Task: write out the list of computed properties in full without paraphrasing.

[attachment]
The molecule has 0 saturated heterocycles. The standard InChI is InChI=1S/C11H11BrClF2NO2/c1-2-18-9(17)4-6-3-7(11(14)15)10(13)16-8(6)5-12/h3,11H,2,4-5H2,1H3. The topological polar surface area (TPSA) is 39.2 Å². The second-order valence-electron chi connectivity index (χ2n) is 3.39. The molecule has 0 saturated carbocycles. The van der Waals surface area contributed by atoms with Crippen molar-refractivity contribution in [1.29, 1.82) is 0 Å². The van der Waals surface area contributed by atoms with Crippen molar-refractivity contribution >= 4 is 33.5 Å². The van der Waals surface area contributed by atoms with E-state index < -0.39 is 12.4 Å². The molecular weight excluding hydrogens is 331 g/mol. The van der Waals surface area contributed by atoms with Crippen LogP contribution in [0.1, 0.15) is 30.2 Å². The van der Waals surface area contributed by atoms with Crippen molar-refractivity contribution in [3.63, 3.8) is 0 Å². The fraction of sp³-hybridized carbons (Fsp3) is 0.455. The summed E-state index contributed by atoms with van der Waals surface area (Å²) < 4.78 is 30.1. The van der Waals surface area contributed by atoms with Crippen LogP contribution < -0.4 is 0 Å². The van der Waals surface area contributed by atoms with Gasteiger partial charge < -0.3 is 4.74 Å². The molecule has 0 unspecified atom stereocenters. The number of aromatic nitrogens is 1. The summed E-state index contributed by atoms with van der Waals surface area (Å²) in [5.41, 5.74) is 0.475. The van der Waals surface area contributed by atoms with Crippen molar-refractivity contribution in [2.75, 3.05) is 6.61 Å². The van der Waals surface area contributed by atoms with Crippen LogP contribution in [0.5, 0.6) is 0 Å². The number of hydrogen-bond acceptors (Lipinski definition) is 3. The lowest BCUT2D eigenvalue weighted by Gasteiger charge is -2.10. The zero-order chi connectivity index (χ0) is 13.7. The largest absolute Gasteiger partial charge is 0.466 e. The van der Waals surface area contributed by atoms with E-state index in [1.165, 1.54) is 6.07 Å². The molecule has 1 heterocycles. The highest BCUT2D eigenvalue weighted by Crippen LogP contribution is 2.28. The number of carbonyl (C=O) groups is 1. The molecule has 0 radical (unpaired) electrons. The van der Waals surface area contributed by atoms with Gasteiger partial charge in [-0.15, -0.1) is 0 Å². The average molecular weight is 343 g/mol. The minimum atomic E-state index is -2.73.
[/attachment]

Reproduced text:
The molecule has 0 saturated heterocycles. The standard InChI is InChI=1S/C11H11BrClF2NO2/c1-2-18-9(17)4-6-3-7(11(14)15)10(13)16-8(6)5-12/h3,11H,2,4-5H2,1H3. The topological polar surface area (TPSA) is 39.2 Å². The second-order valence-electron chi connectivity index (χ2n) is 3.39. The molecule has 0 saturated carbocycles. The van der Waals surface area contributed by atoms with Crippen molar-refractivity contribution in [1.29, 1.82) is 0 Å². The van der Waals surface area contributed by atoms with Crippen molar-refractivity contribution >= 4 is 33.5 Å². The van der Waals surface area contributed by atoms with E-state index < -0.39 is 12.4 Å². The molecular weight excluding hydrogens is 331 g/mol. The van der Waals surface area contributed by atoms with Crippen LogP contribution in [0.1, 0.15) is 30.2 Å². The van der Waals surface area contributed by atoms with Crippen molar-refractivity contribution in [3.63, 3.8) is 0 Å². The fraction of sp³-hybridized carbons (Fsp3) is 0.455. The summed E-state index contributed by atoms with van der Waals surface area (Å²) < 4.78 is 30.1. The van der Waals surface area contributed by atoms with Crippen LogP contribution < -0.4 is 0 Å². The van der Waals surface area contributed by atoms with Gasteiger partial charge < -0.3 is 4.74 Å². The molecule has 0 unspecified atom stereocenters. The number of aromatic nitrogens is 1. The summed E-state index contributed by atoms with van der Waals surface area (Å²) in [5.41, 5.74) is 0.475. The van der Waals surface area contributed by atoms with Crippen molar-refractivity contribution in [2.75, 3.05) is 6.61 Å². The van der Waals surface area contributed by atoms with Crippen LogP contribution in [0.5, 0.6) is 0 Å². The number of hydrogen-bond acceptors (Lipinski definition) is 3. The lowest BCUT2D eigenvalue weighted by Gasteiger charge is -2.10. The zero-order chi connectivity index (χ0) is 13.7. The largest absolute Gasteiger partial charge is 0.466 e. The van der Waals surface area contributed by atoms with E-state index in [1.165, 1.54) is 6.07 Å². The molecule has 1 heterocycles. The highest BCUT2D eigenvalue weighted by Crippen LogP contribution is 2.28. The number of carbonyl (C=O) groups is 1. The molecule has 0 radical (unpaired) electrons. The van der Waals surface area contributed by atoms with Gasteiger partial charge in [-0.15, -0.1) is 0 Å². The average molecular weight is 343 g/mol. The minimum atomic E-state index is -2.73.